DSC_1753

Garments are easy to wear.

Do you have a referral-based business?

I’m old fashioned. I have a word-of-mouth business. I’m on Instagram and I have a website, and for the technology aspect I’ve chosen to be minimal because that is also part of my branding, and philosophically I’m more focussed on physical intelligence. I’m into doing things by hand. So you’ve got to work out where your focus is, and also have the time to look after your family.

 There are many retailers who want to have extended hours. You only trade Wednesday through Sunday. What sort of feedback do you get from your customers?

 You have to be sensitive and work up to that slowly. I’ve been here fifteen years. I’ve worked seven days a week for two years. I dropped to six days and then I dropped to five days and then I dropped to four days, so over that time I slowly weaned the client to accept that I trade four days a week. That’s what a true boutique is anyway. Times are reflected and are clearly specified.

 I had a full time staff in the shop, and that didn’t work, though I didn’t know that at the time. I like to look at man and woman and what they’re wearing and this is my world. Other designers may like to travel to Italy, though this is how I live my life. I know exactly who I am designing for.

 I learnt early on to bring in others to help; otherwise I’d still be working so hard. I’ve got three other designers: Karen Plumpton, who is my equal and lives in Newtown where she makes her garments at home; a Japanese label that I’ve taken on, because their garments are great for our climate; and Sarah Puccini and an Italian label. That stops me from working so hard.

 What do you think makes a successful retail business?

 Being true to yourself. That’s the first thing. You got to be truthful to yourself and to others about what you’re doing. Second, you have to love what you do. Third, you want the money. That requires our bartering system to buy more fabric, to get our business successful on a level that we think is successful. It’s no else’s business but your own to see how much money you would like for your product. You want to make a profit. Our society is based on money as a first priority. Mine is not. It’s truth and love, and then the money will come.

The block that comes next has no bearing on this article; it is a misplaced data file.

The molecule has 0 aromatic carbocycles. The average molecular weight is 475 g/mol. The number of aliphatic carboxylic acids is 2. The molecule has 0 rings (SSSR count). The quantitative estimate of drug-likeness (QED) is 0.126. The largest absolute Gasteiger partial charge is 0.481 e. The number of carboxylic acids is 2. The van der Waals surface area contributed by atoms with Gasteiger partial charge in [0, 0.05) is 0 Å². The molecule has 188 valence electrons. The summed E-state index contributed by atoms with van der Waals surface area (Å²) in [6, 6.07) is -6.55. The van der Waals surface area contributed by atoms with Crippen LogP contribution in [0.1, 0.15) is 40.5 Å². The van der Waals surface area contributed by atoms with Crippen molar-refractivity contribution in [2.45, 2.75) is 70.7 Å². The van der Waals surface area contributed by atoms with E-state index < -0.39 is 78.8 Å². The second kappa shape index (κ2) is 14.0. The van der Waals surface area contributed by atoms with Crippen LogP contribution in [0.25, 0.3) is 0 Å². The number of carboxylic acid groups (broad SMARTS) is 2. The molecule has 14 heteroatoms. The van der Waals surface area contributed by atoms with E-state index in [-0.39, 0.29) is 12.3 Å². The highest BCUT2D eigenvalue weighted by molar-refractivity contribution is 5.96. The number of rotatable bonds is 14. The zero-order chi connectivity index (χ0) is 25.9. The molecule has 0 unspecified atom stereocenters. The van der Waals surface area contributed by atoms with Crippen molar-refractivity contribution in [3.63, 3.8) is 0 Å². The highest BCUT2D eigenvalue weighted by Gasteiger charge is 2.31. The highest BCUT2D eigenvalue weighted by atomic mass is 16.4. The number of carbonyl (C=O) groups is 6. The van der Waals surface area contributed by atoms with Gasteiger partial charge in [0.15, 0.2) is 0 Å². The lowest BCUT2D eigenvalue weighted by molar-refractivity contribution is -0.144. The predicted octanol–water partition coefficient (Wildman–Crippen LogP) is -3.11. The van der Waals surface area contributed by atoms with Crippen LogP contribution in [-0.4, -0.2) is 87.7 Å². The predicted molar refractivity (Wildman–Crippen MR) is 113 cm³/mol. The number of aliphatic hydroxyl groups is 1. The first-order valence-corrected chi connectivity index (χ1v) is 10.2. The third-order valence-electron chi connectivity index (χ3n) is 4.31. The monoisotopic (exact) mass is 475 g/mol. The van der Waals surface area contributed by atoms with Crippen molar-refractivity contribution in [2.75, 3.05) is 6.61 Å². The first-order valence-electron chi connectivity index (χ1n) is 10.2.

Who’s your target market and are your designs based on specific needs?

 I think it’s changeable. Our world is just going very fast, so I think you have to be quick to change. Demographics are not the same anymore. We have a fast life, so we have to keep it intuitive, even more so now than ever. So I can’t answer that clearly. I think it used to be clear cut. But the good designers have to be the ones who are intuitive and changing a little bit with the times.

 I’m very lucky. I’m getting the next generation purchasing, and that’s a good designer. So the age demographics are across the board because of the type style that I’m doing. Usually my clients are self-employed. They’re professional; they like to intellectualise clothing, and that’s old ages and the next young artists.

DSC_1755

Accessories made by Ruth Fairbairn

DSC_1757

Open for business reflects the branding through. There is a consistent theme throughout the store.

DSC_1754

Many choices the overarching theme natural fibres.

DSC_1756

For More information go to http://www.fairbairnmanwoman.com.au.

Written and photographed by Penny Votzourakis.


Your customer wants to pay you more!
10 easy ways to turn up your care factor to effortlessly increase your sales.



Friday February 7, 2014 at 7:02 am ⋅ penny
Filed under : Archives, Latest News

No Comments

No comments yet.

Leave a Reply